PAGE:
In time the brothers both left the Shevchenko Bandurist Chorus (they were upset because they had not been paid for instruments which they had made for the Chorus) and together with Hryhory Nazarenko established a second Bandurist Capella named in memory of the Ukrainian composer Mykola Leontovych in the British occupational zone. They established another workshop in Goslar once again making banduras and in addition, trained craftmen in the art of making high quality concert banduras. In Goslar, the Honcharenko brothers also developed bass and contrabass orchestral banduras.

After the war they rejoined the Shevchenko Bandurist Chorus and moved to Detroit where they continued to train bandura craftsmen such as Vasyl Hirych, Pavlo Stepovy and William Vetzal.

The instruments and mechanism designed by the Honcharenko brothers were used by bandurists in the Ukrainian Bandurist Chorus and became a standard design made by most bandura makers in the West.

In 1980, Olexander retired from his tool and die business and returned to bandura construction. He designed an updated version of their instrument with a more elaborate mechanism and soundbracing system. This design was the design used by Bill Vetzal.


Mykola Kaharlytsky, writing in (1995) cites Petro Honcharenko as saying that the UBC had become his beloved wife. As president and administrator he had endless responsibilities, ranging from soliciting sponsors and operating funds, to planning concerts and tours; from acquiring costumes and instruments to producing records and audio cassettes. Petro Honcharenko was quoted as saying: "I think I succeeded, for our concert performances were successful with rave reviews from the press. I invested my health and energy in the best interest of the UBC's tradition of instrumental and choral excellence."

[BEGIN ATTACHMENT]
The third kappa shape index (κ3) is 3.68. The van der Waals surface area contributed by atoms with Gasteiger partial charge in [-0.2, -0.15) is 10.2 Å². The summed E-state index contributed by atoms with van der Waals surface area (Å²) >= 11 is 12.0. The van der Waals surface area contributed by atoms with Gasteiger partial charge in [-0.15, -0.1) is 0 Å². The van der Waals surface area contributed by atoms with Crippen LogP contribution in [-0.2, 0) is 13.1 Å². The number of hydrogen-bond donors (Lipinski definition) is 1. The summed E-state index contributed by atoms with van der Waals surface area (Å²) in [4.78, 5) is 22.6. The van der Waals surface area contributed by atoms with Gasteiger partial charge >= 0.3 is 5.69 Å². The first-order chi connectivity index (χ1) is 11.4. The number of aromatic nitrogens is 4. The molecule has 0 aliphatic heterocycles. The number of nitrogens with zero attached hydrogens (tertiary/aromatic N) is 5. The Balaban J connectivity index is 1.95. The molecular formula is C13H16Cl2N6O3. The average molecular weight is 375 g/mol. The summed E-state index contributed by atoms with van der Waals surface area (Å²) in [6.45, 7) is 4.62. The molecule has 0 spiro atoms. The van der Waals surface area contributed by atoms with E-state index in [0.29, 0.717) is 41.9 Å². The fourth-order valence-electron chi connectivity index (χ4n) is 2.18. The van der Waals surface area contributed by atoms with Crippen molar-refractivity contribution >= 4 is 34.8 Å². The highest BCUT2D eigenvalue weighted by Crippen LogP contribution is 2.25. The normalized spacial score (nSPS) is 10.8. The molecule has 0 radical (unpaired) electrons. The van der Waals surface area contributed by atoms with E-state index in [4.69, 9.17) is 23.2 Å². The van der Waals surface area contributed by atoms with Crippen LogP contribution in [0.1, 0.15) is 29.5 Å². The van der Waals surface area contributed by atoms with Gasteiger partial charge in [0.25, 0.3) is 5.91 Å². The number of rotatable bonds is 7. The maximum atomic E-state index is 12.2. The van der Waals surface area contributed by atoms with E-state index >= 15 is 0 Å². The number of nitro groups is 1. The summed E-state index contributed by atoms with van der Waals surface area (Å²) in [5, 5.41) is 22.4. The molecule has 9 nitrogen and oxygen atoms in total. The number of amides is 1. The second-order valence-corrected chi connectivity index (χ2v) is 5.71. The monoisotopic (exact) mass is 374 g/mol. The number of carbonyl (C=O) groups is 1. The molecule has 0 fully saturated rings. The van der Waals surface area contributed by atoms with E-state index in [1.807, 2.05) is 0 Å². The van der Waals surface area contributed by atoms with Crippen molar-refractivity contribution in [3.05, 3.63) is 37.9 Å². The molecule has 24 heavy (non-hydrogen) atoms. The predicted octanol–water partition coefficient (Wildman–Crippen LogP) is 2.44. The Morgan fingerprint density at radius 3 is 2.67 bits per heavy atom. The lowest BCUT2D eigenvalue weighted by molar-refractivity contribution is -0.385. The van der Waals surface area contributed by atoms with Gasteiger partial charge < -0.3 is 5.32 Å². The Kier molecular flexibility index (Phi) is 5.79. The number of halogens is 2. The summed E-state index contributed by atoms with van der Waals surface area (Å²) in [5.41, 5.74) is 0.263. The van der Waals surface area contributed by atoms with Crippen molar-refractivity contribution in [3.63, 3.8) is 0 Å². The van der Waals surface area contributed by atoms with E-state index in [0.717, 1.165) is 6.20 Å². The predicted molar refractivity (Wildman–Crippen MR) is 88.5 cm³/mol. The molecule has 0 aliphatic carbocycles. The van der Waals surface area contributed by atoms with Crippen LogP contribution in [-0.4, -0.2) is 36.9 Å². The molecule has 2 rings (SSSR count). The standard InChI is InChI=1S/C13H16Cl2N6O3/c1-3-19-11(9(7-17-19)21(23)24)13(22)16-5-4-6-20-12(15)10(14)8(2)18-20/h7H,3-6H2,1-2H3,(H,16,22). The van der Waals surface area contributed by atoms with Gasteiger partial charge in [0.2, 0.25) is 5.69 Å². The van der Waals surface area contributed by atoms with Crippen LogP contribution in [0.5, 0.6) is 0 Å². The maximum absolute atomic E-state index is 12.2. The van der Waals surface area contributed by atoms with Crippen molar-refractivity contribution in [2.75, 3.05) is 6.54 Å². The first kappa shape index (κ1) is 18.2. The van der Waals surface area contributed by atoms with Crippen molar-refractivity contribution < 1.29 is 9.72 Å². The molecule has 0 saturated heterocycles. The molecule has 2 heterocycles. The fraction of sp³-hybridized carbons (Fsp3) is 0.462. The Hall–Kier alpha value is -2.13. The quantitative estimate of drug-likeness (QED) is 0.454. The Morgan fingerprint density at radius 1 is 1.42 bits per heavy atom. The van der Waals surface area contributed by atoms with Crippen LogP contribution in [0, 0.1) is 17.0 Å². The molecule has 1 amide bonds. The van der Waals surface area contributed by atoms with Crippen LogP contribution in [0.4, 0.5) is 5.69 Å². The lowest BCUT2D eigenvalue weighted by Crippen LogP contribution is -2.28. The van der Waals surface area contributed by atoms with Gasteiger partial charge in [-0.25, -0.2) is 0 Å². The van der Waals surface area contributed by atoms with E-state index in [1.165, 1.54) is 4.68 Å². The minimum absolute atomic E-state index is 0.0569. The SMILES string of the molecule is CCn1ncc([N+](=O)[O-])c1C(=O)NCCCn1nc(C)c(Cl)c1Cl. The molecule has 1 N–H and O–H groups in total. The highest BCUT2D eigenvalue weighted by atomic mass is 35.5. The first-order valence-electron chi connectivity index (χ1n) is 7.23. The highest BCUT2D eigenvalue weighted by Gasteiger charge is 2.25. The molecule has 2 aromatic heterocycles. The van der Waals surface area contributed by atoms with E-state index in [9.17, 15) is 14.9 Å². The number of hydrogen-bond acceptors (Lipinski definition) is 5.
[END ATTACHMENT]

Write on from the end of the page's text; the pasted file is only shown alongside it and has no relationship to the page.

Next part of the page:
Mr. Honcharenko dedicated over 40 years to the Ukrainian Bandurist Chorus. From 1949 to 1989 he oversaw 34 concert tours on three continents and arranged 550 concerts. But Mr. Honcharenko's dedication and vision did not concern itself only with the present, but also the future. To assure that the UBC had future generations of instrumentalists and vocalists, he supported and encouraged the organization of bandura camps. He provided instruction, and shared his engineering skills in bandura construction with academics and future bandura builders, among them Yukhym Pryjmak, Pavlo Stepovy, Vasyl Hirych and Bill Vetzаl, who still continues the tradition of crafting the chromatic Kharkiv style bandura.

In 1992 Ukraine's Ministry of Culture recognized Petro Honcharenko for furthering the refinement of the bandura instrument, and the propagation of "the art of the kobzari" by naming him Merited Artist of Ukraine. With this decree, the government of Ukraine underscored Petro Honcharenko's lifetime achievements as important and significant in the annals of bandura development and artistry.

Bandura types

  • Early Kyiv bandura
  • Diatonic Kharkiv bandura
  • Semi-chromatic Kharkiv bandura
  • Peter Honcharenko's bandura
  • Alex Honcharenko's concert bandura
  • Orchestral Bass bandura
  • Honcharenko mechanism